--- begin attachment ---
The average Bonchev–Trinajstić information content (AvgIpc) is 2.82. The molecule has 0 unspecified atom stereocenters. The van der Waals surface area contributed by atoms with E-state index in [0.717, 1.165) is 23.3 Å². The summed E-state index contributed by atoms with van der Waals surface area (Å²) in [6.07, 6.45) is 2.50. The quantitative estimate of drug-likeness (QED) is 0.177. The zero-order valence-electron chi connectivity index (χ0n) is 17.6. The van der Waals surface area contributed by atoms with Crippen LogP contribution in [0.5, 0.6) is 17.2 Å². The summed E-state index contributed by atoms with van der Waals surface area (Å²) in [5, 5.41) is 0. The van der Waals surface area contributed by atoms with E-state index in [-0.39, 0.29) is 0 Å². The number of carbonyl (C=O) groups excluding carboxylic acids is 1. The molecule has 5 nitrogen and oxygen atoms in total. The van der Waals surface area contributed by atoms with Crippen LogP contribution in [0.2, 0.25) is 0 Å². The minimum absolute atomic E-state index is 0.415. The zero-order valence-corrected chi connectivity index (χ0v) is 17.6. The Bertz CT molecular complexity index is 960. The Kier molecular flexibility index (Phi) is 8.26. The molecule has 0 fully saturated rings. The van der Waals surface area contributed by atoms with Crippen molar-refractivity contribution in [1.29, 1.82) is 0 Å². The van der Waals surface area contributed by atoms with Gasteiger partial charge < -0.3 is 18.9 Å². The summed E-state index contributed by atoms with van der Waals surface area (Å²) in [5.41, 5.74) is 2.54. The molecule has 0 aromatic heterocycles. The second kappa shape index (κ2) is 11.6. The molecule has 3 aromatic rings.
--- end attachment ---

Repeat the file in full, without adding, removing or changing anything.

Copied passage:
The average Bonchev–Trinajstić information content (AvgIpc) is 2.82. The molecule has 0 unspecified atom stereocenters. The van der Waals surface area contributed by atoms with E-state index in [0.717, 1.165) is 23.3 Å². The summed E-state index contributed by atoms with van der Waals surface area (Å²) in [6.07, 6.45) is 2.50. The quantitative estimate of drug-likeness (QED) is 0.177. The zero-order valence-electron chi connectivity index (χ0n) is 17.6. The van der Waals surface area contributed by atoms with Crippen LogP contribution in [0.5, 0.6) is 17.2 Å². The summed E-state index contributed by atoms with van der Waals surface area (Å²) in [5, 5.41) is 0. The van der Waals surface area contributed by atoms with E-state index in [-0.39, 0.29) is 0 Å². The number of carbonyl (C=O) groups excluding carboxylic acids is 1. The molecule has 5 nitrogen and oxygen atoms in total. The van der Waals surface area contributed by atoms with Crippen LogP contribution in [0.2, 0.25) is 0 Å². The minimum absolute atomic E-state index is 0.415. The zero-order valence-corrected chi connectivity index (χ0v) is 17.6. The Bertz CT molecular complexity index is 960. The Kier molecular flexibility index (Phi) is 8.26. The molecule has 0 fully saturated rings. The van der Waals surface area contributed by atoms with Crippen molar-refractivity contribution in [1.29, 1.82) is 0 Å². The van der Waals surface area contributed by atoms with Gasteiger partial charge < -0.3 is 18.9 Å². The summed E-state index contributed by atoms with van der Waals surface area (Å²) in [5.41, 5.74) is 2.54. The molecule has 0 aromatic heterocycles. The second kappa shape index (κ2) is 11.6. The molecule has 3 aromatic rings.